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Rumen bugs 101 – feeding the microbes, not just the cow

Hank Puch for Progressive Cattleman Published on 23 December 2016

When you think of the term “rumen bugs,” you might scratch your head a bit. A rumen bug? My cows have bugs?

Yes, your cows have bugs. But when we reference rumen bugs, we’re not talking about insects – we’re talking about micro-organisms.

These micro-organisms include protozoa, bacteria and fungi, and they live inside the rumen, one of the cow’s four stomachs.

  • Protozoa are the largest of the three rumen bugs and are almost large enough to see with the naked eye at 100 microns in length. If lined up end to end, 10 protozoa would be approximately a millimeter long – which is comparable to the thickness of a dime.

  • Bacteria are 100 times smaller than protozoa and are around 1 to 10 microns long.

  • Fungi are approximately 30 to 40 microns long. You might think of mold or mushrooms when you think of fungi. However, fungi in the rumen are entirely different. It turns out rumen fungi produce very powerful cellulolytic enzymes that play a major role in the breakdown of the fiber in grass and hay.

Rumen bugsIn just 1 milliliter of rumen fluid you can find 100 billion bacteria, 10 million protozoa and 10,000 fungi. There are almost 5 milliliters in a teaspoon and 768 teaspoons in a gallon. If we consider the rumen holds approximately 40 gallons – we’re talking more than a quadrillion (1,000,000,000,000,000) rumen bugs per cow.

What are the bugs doing?

Although you can’t see them, rumen bugs work together to break down what the cow eats, supplying energy and protein to the cow.

Rumen bugs produce volatile fatty acids – acetic, butyric and propionic – which cows use as an energy source. Rumen bugs also reproduce to create more of themselves – an important protein source.

When rumen microbes have reached the end of their life cycle, they are recycled and used by the cow. Rumen bugs are washed from the rumen to the lower gut and become a protein source for the cow.

What and how we feed cows affects which bugs grow, how feed is utilized and the nutrients available to the cow.

What can go wrong?

A lot can go wrong when it comes to rumen bugs. Sensitive to pH, a change in rumen pH can wipe out the entire population of rumen bugs fairly quickly.

If you feed an animal incorrectly – whether the nutrition itself (bad feed), the management of the nutrition (abrupt diet changes) or management of the animal (shipping cattle) – the pH of the rumen can decline, eliminating all three micro-organisms.

Bloat is a physical manifestation of rumen bugs gone wrong. Gas is a byproduct of rumen bugs breaking down feed, and when an animal cannot rid itself of the excess gas, bloat occurs.

Another sign of imbalanced rumen microbes is sub-acute rumen acidosis (SARA). Some bacteria produce lactic acid, and some bacteria utilize lactic acid.

When the population of bacteria gets out of balance and the lactic acid utilizers aren’t present, rumen acidosis starts to occur.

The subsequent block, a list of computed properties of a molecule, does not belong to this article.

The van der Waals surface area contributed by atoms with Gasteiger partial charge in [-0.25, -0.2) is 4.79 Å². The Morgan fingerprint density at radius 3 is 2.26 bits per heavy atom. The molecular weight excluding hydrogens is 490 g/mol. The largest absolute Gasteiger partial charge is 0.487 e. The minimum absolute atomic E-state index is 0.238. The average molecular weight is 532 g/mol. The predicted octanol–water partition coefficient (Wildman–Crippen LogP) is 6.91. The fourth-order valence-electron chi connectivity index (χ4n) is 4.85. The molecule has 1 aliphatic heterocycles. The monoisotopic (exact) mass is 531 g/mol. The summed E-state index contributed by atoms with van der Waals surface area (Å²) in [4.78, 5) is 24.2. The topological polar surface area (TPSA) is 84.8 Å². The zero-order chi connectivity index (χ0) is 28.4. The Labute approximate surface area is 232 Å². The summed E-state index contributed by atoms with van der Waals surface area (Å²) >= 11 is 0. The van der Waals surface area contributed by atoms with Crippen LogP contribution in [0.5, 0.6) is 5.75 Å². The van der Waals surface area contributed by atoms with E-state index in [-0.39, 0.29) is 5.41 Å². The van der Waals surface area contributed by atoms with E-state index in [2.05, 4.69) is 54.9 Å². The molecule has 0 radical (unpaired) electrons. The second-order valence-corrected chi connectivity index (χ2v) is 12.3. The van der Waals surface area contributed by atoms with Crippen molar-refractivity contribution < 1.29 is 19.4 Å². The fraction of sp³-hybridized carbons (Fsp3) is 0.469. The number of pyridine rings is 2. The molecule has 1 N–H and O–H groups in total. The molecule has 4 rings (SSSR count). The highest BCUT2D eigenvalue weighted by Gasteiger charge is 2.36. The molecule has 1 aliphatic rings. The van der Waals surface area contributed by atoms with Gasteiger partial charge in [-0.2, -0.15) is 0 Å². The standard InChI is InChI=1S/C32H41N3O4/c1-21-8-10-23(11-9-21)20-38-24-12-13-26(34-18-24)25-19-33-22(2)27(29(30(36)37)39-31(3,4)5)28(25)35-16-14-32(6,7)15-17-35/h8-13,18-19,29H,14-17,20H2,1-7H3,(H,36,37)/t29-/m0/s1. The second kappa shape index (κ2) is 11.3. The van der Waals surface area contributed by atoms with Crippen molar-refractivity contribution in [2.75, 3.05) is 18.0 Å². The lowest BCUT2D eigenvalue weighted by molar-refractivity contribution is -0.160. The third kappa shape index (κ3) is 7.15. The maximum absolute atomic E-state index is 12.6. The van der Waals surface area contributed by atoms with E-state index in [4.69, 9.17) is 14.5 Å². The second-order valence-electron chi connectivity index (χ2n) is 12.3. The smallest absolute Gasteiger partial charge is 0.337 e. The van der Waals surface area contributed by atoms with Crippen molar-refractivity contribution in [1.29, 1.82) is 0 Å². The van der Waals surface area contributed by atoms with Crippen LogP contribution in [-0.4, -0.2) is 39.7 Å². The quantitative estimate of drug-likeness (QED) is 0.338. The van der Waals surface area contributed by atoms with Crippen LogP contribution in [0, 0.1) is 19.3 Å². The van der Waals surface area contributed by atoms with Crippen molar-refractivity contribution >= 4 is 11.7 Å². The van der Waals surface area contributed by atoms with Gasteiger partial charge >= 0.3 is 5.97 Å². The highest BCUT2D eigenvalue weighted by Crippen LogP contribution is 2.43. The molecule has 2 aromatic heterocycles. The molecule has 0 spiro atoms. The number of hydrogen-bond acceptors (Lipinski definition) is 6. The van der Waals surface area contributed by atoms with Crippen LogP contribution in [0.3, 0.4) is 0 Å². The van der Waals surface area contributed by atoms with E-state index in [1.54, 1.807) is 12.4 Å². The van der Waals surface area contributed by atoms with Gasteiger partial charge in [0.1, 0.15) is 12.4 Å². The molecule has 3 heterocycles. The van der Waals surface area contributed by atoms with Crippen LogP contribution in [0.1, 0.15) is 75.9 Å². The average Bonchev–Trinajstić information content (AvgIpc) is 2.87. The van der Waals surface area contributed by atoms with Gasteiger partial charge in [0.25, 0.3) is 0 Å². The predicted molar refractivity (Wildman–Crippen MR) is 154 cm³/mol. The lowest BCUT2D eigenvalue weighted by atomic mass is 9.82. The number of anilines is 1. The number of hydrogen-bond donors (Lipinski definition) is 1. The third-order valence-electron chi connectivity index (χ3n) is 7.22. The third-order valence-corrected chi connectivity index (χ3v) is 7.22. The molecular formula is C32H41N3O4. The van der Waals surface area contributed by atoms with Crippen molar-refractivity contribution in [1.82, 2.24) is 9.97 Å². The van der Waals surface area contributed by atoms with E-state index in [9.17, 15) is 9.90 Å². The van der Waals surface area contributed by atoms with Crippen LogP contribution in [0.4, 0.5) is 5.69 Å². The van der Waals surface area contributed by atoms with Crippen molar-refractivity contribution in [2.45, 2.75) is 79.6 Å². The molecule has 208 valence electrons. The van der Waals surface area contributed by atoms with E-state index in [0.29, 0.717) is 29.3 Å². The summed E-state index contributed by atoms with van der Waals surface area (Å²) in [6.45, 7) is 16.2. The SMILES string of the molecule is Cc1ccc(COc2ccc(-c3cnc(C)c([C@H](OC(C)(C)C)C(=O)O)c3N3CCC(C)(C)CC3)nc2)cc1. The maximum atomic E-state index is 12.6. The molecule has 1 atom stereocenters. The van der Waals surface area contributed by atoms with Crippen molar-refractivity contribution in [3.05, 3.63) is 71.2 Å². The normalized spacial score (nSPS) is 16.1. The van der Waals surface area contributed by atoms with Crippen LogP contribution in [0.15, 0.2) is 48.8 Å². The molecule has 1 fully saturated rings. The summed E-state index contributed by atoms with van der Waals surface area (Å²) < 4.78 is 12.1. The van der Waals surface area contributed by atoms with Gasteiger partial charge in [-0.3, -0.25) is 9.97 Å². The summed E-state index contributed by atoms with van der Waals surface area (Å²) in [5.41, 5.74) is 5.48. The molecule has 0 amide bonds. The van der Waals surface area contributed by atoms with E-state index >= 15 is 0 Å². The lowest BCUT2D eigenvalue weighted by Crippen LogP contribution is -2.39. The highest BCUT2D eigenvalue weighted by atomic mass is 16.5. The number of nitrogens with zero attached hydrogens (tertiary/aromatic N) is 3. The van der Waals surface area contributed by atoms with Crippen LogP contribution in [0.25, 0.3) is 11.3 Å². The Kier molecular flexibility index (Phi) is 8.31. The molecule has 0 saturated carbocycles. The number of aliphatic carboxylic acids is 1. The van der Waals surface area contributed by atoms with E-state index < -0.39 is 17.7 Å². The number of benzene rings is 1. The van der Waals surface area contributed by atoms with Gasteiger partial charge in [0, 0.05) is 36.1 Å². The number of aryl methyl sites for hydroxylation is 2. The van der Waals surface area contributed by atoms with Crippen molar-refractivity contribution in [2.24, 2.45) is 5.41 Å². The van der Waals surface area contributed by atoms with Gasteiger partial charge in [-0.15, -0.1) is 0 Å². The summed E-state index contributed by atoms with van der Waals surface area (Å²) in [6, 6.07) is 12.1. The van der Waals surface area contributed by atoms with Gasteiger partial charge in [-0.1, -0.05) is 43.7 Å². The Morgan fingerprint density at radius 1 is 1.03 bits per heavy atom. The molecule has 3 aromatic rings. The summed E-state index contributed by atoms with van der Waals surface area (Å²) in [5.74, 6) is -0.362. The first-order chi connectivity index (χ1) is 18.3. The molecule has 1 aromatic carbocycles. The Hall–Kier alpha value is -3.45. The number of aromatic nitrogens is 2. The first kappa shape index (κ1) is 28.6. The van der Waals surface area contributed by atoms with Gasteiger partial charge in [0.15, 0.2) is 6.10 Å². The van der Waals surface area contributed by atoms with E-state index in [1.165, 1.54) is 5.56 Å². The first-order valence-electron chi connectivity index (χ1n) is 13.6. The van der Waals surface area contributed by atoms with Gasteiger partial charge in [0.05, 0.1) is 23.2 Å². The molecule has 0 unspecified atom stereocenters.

If the pH of the rumen gets below 5.4 and stays there, the microbe population in the rumen can become lactic acid producers. A build-up of lactic acid can paralyze muscles, including the diaphragm. As a result, the animal can stop breathing and die because of an imbalance in the rumen bug population.

Rumen pH is never constant – it goes down after each meal and starts to rise again when the animal chews its cud. The goal for rumen pH should be to stay at 5.9 or above 6.0. While it isn’t realistic to monitor rumen pH on a farm, there are management strategies you can implement to optimize rumen bug environment.

What can I do?

The primary goal should be to minimize any abrupt changes in the diet. Anything that causes an abrupt change in the animal’s diet can make things go awry quickly. Consuming multiple small meals throughout the day or “snack eating” can be beneficial to optimize rumen bug populations.

Feeding systems that stimulate cows to consume multiple small snacks of a feed supplement can optimize rumen health. Supplements with intake-control properties help send metabolic signals to the cow, saying that it’s time to stop eating the supplement and go graze.

After a day of small, snack-sized supplement portions, cattle don’t return famished to eat a “super-sized” portion – which can cause a broad shift in rumen pH and, ultimately, result in health challenges.

The whole science of nutrition is having a balanced diet and providing nutrients to the cow to keep rumen microbes from going bad.

If you think about it, you aren’t feeding your cows; you are feeding the rumen microbes inside the cow. And it’s our success or failure in feeding the rumen microbe population which impacts animal performance.  end mark

For more information, visit online (Purina Mills Cattle-Feed).

Hank Puch
  • Hank Puch

  • Manager, Large Animal Metabolism Unit
  • Purina Animal Nutrition Center

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